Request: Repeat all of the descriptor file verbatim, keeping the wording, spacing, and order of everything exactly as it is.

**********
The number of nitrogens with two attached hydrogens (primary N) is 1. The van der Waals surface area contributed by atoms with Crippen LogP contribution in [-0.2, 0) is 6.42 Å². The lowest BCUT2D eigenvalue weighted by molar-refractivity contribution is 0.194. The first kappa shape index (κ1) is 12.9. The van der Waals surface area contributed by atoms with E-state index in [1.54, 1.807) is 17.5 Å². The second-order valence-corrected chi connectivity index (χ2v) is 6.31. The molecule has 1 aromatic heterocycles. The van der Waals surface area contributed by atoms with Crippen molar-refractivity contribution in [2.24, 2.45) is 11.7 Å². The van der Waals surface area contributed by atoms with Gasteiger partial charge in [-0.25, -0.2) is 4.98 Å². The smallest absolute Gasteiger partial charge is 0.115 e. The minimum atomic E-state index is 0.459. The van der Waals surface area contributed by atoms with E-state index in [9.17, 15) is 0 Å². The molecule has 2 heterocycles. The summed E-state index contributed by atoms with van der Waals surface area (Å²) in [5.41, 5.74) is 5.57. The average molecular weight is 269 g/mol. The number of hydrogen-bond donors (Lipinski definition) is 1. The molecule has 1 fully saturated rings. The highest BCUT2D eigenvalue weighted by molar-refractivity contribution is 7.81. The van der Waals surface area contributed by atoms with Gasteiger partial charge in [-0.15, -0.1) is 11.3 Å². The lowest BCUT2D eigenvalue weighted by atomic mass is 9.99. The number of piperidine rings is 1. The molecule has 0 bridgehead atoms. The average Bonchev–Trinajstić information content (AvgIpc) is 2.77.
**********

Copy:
The number of nitrogens with two attached hydrogens (primary N) is 1. The van der Waals surface area contributed by atoms with Crippen LogP contribution in [-0.2, 0) is 6.42 Å². The lowest BCUT2D eigenvalue weighted by molar-refractivity contribution is 0.194. The first kappa shape index (κ1) is 12.9. The van der Waals surface area contributed by atoms with E-state index in [1.54, 1.807) is 17.5 Å². The second-order valence-corrected chi connectivity index (χ2v) is 6.31. The molecule has 1 aromatic heterocycles. The van der Waals surface area contributed by atoms with Crippen molar-refractivity contribution in [2.24, 2.45) is 11.7 Å². The van der Waals surface area contributed by atoms with Gasteiger partial charge in [-0.25, -0.2) is 4.98 Å². The smallest absolute Gasteiger partial charge is 0.115 e. The minimum atomic E-state index is 0.459. The van der Waals surface area contributed by atoms with E-state index in [9.17, 15) is 0 Å². The molecule has 2 heterocycles. The summed E-state index contributed by atoms with van der Waals surface area (Å²) in [5.41, 5.74) is 5.57. The average molecular weight is 269 g/mol. The number of hydrogen-bond donors (Lipinski definition) is 1. The molecule has 1 fully saturated rings. The highest BCUT2D eigenvalue weighted by molar-refractivity contribution is 7.81. The van der Waals surface area contributed by atoms with Gasteiger partial charge in [-0.15, -0.1) is 11.3 Å². The lowest BCUT2D eigenvalue weighted by atomic mass is 9.99. The number of piperidine rings is 1. The molecule has 0 bridgehead atoms. The average Bonchev–Trinajstić information content (AvgIpc) is 2.77.